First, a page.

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Transcutaneous Electrical Nerve Stimulator

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A Transcutaneous Electrical Nerve Stimulator, more commonly referred to as a TENS unit and pronounced /ˈtɛnz/ tens, is an electronic device that produces electrical signals used to stimulate nerves through unbroken skin. The name was coined by Dr. Charles Burton.[1] The unit is usually connected to the skin using two or more electrodes. A typical battery-operated TENS unit consists of a pulse generator, small transformer, frequency and intensity controls, and a number of electrodes.

Additional recommended knowledge



TENS is considered a method of pain relief, and has a wide following for use in obstetric care, particularly labour. Nevertheless, there is little data on its actual efficacy, and some obstetricians maintain that it is ineffective.

In palliative care and pain medicine, TENS units are sometimes used in an attempt to alleviate neuropathic pain (pain due to nerve damage). Although results are modest, some patients benefit from this approach. However, a study published in the New England Journal of Medicine found that TENS therapy was no more effective against chronic lower back pain than a placebo[2].

A suitable cream should be used to increase conductivity from the electrode to the skin. The position of the electrodes on the skin determine which nerve(s) is (are) stimulated.

TENS units are also used by the BDSM community for erotic play involving electrical stimulation. See also Erotic electrostimulation.


Electrical stimulation for pain control was used in ancient Greece, 63 A.D. It was reported by Scribonius Largus that pain was relieved by standing on an electrical fish at the seashore.[citation needed] In the 16th through the 18th century various electrostatic devices were used for headache and other pains. Benjamin Franklin was a proponent of this method for pain relief. In the 1900's a device called the electreat, along with numerous other devices were used for pain control and other quack applications such as cancer cures. Only the electreat survived into the twentieth century, but was not portable, and had limited control of the stimulus.

The first modern, patient-wearable TENS was patented in the U.S.A. on June 18, 1974 (U.S. Patent 3,817,254 ). It was initially used for testing the tolerance of chronic pain patients to electrical stimulation before implantation of electrodes in the spinal cord dorsal column.[3] The electrodes were attached to an implanted receiver, which received its power from an antenna worn on the surface of the skin. Although intended only for testing tolerance to electrical stimulation, many of the patients got so much relief from the TENS itself that they never returned for the implant.

A number of companies manufacturing TENS appeared after the commercial success of the Medtronic device became known. The neurological division of Medtronic, founded by Don Maurer, Ed Schuck and Dr. Charles Ray, developed a number of applications for implanted electrical stimulation devices for treatment of epilepsy, Parkinson's disease, and other disorders of the nervous system. Maurer founded Empi, Inc. in 1977, and in the late 1980's purchased the TENS product line from Medtronic.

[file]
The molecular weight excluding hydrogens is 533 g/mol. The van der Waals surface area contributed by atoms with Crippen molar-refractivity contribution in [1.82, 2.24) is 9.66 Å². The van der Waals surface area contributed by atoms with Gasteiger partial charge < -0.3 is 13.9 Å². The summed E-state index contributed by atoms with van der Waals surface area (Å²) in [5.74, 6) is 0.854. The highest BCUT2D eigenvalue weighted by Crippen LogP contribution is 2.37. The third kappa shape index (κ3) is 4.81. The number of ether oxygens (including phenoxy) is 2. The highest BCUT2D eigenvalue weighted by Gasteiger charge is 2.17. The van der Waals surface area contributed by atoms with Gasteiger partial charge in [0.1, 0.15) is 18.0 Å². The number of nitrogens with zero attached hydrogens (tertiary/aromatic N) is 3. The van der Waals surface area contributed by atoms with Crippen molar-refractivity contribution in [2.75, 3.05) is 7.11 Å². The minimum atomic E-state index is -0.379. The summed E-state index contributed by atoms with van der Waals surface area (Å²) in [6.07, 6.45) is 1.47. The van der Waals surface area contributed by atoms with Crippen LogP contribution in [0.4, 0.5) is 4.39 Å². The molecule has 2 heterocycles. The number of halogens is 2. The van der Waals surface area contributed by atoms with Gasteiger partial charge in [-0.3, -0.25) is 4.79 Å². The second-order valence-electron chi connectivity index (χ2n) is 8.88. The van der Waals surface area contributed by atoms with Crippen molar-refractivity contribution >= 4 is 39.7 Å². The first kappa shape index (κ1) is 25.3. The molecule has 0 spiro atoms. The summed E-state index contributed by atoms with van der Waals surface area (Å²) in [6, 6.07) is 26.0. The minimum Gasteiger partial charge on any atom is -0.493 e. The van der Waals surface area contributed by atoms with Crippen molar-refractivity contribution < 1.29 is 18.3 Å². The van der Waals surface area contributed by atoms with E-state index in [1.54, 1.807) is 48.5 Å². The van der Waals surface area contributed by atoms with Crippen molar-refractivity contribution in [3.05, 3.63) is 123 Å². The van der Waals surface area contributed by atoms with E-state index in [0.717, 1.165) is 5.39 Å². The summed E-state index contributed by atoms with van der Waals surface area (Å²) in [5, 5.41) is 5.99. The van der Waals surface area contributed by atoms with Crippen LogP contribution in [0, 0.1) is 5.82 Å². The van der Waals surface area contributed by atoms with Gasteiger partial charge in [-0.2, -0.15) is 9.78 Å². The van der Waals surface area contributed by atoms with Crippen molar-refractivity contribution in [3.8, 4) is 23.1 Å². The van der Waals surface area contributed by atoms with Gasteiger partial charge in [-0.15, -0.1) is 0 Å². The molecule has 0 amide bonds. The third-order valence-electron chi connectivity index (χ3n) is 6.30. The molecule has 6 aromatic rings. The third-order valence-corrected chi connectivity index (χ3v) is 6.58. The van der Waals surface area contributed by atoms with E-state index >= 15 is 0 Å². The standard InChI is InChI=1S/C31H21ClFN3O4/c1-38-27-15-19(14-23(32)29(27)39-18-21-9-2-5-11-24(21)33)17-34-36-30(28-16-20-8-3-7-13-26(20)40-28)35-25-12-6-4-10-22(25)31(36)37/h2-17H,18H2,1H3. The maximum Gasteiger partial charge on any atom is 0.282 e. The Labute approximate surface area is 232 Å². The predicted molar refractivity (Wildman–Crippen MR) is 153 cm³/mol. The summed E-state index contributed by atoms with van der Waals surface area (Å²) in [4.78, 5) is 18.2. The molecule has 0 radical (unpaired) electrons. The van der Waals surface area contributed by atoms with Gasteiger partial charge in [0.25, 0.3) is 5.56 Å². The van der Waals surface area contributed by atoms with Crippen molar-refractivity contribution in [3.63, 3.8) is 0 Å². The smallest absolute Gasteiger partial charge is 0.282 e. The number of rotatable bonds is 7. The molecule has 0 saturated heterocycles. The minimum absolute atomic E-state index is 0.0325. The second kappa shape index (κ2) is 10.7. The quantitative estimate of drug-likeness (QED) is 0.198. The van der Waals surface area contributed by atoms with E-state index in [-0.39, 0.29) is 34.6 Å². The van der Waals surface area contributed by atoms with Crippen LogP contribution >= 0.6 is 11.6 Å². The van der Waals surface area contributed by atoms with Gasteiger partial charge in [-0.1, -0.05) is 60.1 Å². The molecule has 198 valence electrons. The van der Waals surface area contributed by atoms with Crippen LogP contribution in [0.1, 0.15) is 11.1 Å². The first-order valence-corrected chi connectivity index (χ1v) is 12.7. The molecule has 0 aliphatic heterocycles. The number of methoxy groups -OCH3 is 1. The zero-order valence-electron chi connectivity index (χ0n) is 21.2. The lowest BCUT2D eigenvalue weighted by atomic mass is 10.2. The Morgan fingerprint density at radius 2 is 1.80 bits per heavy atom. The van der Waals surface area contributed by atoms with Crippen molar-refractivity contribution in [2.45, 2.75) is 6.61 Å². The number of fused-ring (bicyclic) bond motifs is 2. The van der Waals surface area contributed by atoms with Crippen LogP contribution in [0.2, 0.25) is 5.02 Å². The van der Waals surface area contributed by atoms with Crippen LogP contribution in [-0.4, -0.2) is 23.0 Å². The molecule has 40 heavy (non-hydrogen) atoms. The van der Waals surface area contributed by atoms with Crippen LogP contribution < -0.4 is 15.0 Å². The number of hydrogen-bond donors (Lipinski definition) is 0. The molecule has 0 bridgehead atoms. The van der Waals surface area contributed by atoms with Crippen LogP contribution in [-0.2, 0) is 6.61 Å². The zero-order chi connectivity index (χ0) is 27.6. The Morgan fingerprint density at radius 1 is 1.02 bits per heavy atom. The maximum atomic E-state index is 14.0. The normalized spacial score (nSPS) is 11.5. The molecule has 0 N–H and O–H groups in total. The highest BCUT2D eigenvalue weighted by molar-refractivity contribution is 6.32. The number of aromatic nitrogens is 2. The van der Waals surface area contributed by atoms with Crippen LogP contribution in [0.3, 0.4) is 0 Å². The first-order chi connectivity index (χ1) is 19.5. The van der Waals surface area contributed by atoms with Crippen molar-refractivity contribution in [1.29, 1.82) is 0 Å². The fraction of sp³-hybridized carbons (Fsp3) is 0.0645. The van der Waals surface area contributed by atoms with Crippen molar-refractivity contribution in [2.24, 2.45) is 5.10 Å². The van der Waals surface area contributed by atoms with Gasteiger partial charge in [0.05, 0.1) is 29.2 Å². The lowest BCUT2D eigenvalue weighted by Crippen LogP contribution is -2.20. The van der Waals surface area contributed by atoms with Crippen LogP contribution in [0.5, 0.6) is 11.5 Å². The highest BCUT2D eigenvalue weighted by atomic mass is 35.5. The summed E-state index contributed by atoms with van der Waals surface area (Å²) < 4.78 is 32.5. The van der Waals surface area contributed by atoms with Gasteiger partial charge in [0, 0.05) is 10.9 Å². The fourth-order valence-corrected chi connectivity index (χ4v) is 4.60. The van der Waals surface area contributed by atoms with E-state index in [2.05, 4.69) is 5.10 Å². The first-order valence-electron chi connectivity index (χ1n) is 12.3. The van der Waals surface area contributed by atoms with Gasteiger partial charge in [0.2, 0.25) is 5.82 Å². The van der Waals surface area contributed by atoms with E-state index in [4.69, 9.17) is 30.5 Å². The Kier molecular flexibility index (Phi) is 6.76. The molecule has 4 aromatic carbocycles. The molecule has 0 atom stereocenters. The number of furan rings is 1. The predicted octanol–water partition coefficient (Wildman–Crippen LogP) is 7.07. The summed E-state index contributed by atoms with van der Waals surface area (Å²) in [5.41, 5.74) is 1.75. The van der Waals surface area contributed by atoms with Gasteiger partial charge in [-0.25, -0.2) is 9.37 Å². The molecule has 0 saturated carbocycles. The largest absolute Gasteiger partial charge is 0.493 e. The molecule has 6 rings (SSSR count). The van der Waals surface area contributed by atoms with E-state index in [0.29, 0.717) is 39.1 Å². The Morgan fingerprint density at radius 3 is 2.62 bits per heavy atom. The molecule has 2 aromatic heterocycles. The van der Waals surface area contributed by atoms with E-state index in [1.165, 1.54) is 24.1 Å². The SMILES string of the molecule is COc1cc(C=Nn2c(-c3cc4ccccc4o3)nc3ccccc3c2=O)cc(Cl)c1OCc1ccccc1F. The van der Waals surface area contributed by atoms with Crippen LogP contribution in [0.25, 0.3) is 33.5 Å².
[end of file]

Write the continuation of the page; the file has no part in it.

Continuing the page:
TENS Electrodes should never be placed:

Do not turn TENS up too high as this can cause over-stimulation which may make pain worse. There should be no muscle contraction.

TENS should also be used with caution in people with epilepsy or pregnant women (do not use over area of the uterus as the effects of electrical stimulation over the developing fetus are not known). TENS should not be used by people with an artificial cardiac pacemaker due to risk of interference and failure of their implanted device. Possible failure of these warnings can result in ventricular fibrillation.

In the situation where low frequency (or acupuncture-like) TENS is being used, it is necessary to increase the intensity of the stimulation to the point where a demonstrable muscle twitch is evident. This 2-6Hz (pulses per second) output increases the systemic release of endorphins which in turn cause pain relief.

See also


  1. ^ Burton, C., & Maurer, D.D. (1974). Pain suppression by transcutaneous electrical nerve stimulation. IEEE Transactions on Biomedical Engineering, 21, 81–88.
  2. ^ Deyo et al. (June 1990). "A controlled trial of transcutaneous electrical nerve stimulation (TENS) and exercise for chronic low back pain". New England Journal of Medicine 322 (23): 1627-1634.
  3. ^ Burton C. Instrumentation for dorsal column stimulator implantation. Surg Neurol. 1974 Jan;2(1):39-40.
This article is licensed under the GNU Free Documentation License. It uses material from the Wikipedia article "Transcutaneous_Electrical_Nerve_Stimulator". A list of authors is available in Wikipedia.
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